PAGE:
8. Racism is a capitalist phenomenon. One of the most striking things about American slave narratives is that the escape from slavery is not ever conceived as an escape to a socialist world of paternal state control but to a place of free enterprise where the former slave could enter the marketplace and make a decent living by their own work. Here an important distinction needs to be made, between mercantilism, which is compatible with and indeed relies upon slavery (and thus on racist justifications for it), and capitalism, which inherently rejects slavery. Mercantilism works basically as an extractive industry that rifles the earth and the human body to create wealth for a few. It requires imperialist colonization, and it does not like innovations that disturb its process. Capitalism, as its name implies, replaces human brute labor with capital stock such as technology and marketing tools, replaces labor-intensive foreign raw materials whenever it can with common and easily obtainable local ones, and thrives on technological progress. It does so not out of the goodness of its heart but because its core principles, the creation of value and the reaping of the rewards of value-creation, rely on a skilled and flexible workforce and as broad a market (people who can pay for its products) as possible. Even Henry Ford, like other progressives an avowed racist, recognized that for the system to work his workers would have to earn enough to buy his cars. And that meant the creation of large working and middle classes and enough public education and medical care to maintain competent workers who would be flexible enough to keep up with accelerating technological innovation. Black former slaves flocked north to work in his factories, beginning the slow process of black economic emancipation in America.

The American Civil War was a war between the mercantilist South and the capitalist north. As everywhere else in the world where capitalism took root, the result of victory was the outlawing of slavery and the gradual integration of former slave populations into the market economy. Russia had already abolished serfdom as its capitalist middle class expanded in the early twentieth century; tragically its form of socialism after the Revolution replaced the old form of serfdom with the new one of the collectives.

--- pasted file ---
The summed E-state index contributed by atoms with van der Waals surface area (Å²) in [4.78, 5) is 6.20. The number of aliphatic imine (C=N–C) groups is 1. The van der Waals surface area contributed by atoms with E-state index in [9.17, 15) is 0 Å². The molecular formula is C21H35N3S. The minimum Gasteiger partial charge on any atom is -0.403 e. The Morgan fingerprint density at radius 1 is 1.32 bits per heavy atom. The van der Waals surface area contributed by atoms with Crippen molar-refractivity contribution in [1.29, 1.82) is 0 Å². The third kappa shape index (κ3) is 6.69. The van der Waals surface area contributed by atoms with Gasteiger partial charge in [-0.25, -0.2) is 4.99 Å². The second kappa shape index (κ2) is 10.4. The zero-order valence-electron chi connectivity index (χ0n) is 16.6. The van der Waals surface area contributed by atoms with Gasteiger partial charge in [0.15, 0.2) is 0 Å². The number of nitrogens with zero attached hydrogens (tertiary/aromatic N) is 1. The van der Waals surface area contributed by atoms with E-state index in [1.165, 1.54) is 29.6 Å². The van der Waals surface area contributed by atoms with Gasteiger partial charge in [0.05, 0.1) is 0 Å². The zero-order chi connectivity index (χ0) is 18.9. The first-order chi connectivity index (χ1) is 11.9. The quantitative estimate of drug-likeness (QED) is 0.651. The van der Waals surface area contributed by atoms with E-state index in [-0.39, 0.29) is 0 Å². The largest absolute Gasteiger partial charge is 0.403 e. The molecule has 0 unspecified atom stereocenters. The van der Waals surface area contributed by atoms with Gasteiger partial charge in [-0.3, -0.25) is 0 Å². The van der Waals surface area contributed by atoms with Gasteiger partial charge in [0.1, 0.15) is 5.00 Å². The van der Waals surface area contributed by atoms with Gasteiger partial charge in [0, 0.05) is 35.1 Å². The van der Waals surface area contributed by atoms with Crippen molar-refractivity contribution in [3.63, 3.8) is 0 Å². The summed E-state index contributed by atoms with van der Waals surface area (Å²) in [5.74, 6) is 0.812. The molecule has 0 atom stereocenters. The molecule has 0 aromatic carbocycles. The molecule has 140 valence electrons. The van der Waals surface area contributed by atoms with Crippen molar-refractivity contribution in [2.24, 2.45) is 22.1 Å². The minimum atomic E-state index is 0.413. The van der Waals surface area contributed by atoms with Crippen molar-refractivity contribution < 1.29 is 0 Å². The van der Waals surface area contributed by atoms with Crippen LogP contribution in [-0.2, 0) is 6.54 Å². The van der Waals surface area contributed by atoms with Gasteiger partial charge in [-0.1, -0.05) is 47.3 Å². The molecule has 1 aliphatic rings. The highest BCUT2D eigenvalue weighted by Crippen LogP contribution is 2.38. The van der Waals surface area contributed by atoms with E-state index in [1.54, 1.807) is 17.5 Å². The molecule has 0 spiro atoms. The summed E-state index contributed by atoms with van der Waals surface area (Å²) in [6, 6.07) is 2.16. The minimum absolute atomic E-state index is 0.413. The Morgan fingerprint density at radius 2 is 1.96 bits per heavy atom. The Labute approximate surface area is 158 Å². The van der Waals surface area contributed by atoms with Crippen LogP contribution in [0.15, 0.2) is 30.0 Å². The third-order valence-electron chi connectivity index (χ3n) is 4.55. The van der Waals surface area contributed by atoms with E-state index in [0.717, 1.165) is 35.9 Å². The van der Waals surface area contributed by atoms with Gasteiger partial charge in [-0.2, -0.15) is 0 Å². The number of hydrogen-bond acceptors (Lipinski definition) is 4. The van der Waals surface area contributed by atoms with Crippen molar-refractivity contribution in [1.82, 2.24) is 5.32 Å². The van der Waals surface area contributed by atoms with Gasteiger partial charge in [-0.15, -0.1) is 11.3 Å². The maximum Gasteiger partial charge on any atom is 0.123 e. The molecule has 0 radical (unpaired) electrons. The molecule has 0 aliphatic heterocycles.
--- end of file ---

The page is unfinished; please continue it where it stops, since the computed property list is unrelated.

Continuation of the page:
Capitalism is the only reliable economic antidote to slavery.

9. Racism can be countered by identity politics. Identity politics, that is, the ideological cultivation of solidarity based on race (gender, gender identification, disability, etc), has been put forward as a potent weapon against the oppression of a minority by the majority. Virtues unique to this given identity, heroic stories about it, and atrocities committed by the enemy can then be marshaled to organize enthusiastic support for violent resistance. The problem with this means of countering racism is that it is inherently impractical, for two reasons.

The first reason is that it is folly to attack and attempt to damage or destroy a group that is much larger, better armed, richer, and more organized, with its own rules, laws, material resources, and infrastructure. If the attack is ineffective, it is ineffective. If it is effective enough to be a real nuisance, it will be counterproductive, resulting in the delegitimation of its just claims and possibly increased repression. Hostilities based on inalienable group identity by definition exclude members of the majority that might see and assist the justice of their cause and join their numbers. In reality the success of mass protests against racism is based crucially on the forbearance of liberal capitalist societies from brutal repressive measures that are possible under socialist rule, on civil pacifist restraint by the protesters, and on the continued appeal to the painfully slow conscience of the oppressor.

Worse still, the weapon of race identity is not available to minorities alone. When the majority is insulted and tormented enough into identifying itself as a special race with its own heroic history, grievances, and special virtues, very terrible things can happen and have happened again and again. The apathy of the majority is a precious protection. It is not wise to awaken a sleeping dragon, as the Great Depression did in Germany after the treaty of Versailles in which Wilsonian “social justice” elevated ethnic identity into a political and moral imperative. Or as Trump did after the Great Recession, when racial political correctness and accusations had alienated the majority of the American working class.